A reader asks,
I caught your blog online and have been enjoying reading through the posts. I was wondering if you came across any information regarding creating usable online help for touch-screen applications. I found one article that talked about using RoboHelp to create drop-down hotspots and context-sensivitity to lessen the need for the standard clickable TOC navigation (since on a touch screen, you wouldn’t have the benefit of a keyboard and mouse). What we have right now can be improved. We have a hyperlinked TOC that is just too small for anyone to click on. We have Frame and will be getting RoboHelp. We want to be able to leverage the same source file to create the online help and a printed guide.
Just wondered if you’ve encountered or heard about anyone writing for touch-screen apps.
You might look at how the iPhone delivers help. RoboHelp won’t give you anything special that other online help authoring tools don’t already deliver. If you’re planning to use a lot of drop-down hotspots, RoboHelp’s only advantage is that it allows you to embed Captivate movies inside hotspots. However, RoboHelp’s hotspots lack twisties (little triangles that twist down when clicked), so they’re not as user friendly. Still, RoboHelp is a fine application for delivering online help.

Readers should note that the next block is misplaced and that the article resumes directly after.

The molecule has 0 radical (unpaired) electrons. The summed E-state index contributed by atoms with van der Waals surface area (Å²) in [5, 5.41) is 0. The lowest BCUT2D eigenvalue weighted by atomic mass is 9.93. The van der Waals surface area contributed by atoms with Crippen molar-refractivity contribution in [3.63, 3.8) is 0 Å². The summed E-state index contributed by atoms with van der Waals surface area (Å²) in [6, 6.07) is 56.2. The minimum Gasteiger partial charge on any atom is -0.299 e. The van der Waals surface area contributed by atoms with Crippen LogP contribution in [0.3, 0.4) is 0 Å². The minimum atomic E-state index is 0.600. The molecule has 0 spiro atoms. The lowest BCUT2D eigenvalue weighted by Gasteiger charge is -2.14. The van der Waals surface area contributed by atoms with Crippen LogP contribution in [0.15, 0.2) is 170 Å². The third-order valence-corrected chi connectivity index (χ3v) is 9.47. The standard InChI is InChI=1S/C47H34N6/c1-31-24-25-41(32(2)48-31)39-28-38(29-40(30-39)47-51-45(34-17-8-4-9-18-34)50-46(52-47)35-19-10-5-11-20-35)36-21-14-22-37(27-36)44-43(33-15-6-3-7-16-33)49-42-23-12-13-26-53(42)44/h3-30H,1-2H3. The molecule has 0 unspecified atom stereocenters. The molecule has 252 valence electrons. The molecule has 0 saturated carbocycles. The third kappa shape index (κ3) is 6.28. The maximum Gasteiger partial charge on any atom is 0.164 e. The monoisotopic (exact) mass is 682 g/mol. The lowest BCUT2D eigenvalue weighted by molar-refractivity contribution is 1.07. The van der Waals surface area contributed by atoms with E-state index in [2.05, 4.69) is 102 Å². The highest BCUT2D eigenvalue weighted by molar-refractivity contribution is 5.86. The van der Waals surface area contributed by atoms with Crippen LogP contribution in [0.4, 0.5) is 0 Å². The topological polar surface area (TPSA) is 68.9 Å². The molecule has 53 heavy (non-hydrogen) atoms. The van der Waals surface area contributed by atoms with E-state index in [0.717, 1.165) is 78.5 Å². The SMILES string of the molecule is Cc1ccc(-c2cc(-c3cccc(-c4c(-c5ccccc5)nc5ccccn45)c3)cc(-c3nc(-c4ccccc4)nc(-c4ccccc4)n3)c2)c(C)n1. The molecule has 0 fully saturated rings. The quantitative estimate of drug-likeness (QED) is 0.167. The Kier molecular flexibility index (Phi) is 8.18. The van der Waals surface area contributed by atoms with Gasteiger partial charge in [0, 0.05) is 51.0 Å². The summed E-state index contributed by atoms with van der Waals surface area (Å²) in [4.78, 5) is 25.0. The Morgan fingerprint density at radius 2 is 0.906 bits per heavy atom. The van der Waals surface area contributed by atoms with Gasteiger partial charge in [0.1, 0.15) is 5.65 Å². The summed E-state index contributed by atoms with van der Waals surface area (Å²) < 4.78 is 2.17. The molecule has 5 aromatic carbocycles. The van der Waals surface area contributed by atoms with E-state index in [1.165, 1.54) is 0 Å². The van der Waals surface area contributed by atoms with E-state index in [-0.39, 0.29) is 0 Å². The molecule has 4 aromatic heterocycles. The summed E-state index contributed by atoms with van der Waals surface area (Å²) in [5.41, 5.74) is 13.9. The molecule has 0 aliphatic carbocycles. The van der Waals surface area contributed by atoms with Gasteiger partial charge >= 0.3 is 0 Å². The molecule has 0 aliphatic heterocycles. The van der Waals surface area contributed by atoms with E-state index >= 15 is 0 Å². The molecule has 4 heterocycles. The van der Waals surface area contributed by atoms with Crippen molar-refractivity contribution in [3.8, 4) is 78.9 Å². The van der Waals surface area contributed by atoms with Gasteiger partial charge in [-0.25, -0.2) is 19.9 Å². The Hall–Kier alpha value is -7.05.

If you’re hoping to single source a printed manual and online help, you need a different tool (unless you’re good with Word macros). Madcap Flare does a much better job than RoboHelp. AuthorIt also does well.
But single sourcing seems a tangent from your initial question about touch-screen help. For touch-screen help, I recommend keeping the topics short, because I imagine the user is frequently standing or mobile. I also recommend supplying both a printed manual and quick reference guide, since the touch-screen interface may be too small to accommodate long text or graphics in a comfortable way.
If you do include help in the application, yes, make sure it’s context sensitive, because the user probably can’t open a help window and resize it next to the application interface. An online help file does offer searchability on the fly, but if the user can’t type on a keyboard, there’s little point in that, so make sure your printed manual has a good index.
Finally, all the touch-screen devices I’ve ever used have been small, so the help content may not single source anyway. For example, if you’re writing instructions for a touch-screen panel that controls a projector, the application’s help may be brief, such as 3-4 sentences only. But the printed manual may elaborate with more detail, including screenshots, diagrams, and longer explanations. If that’s the case (that the online help and manual don’t single source), then your RoboHelp/Frame solution will work fine.Tweet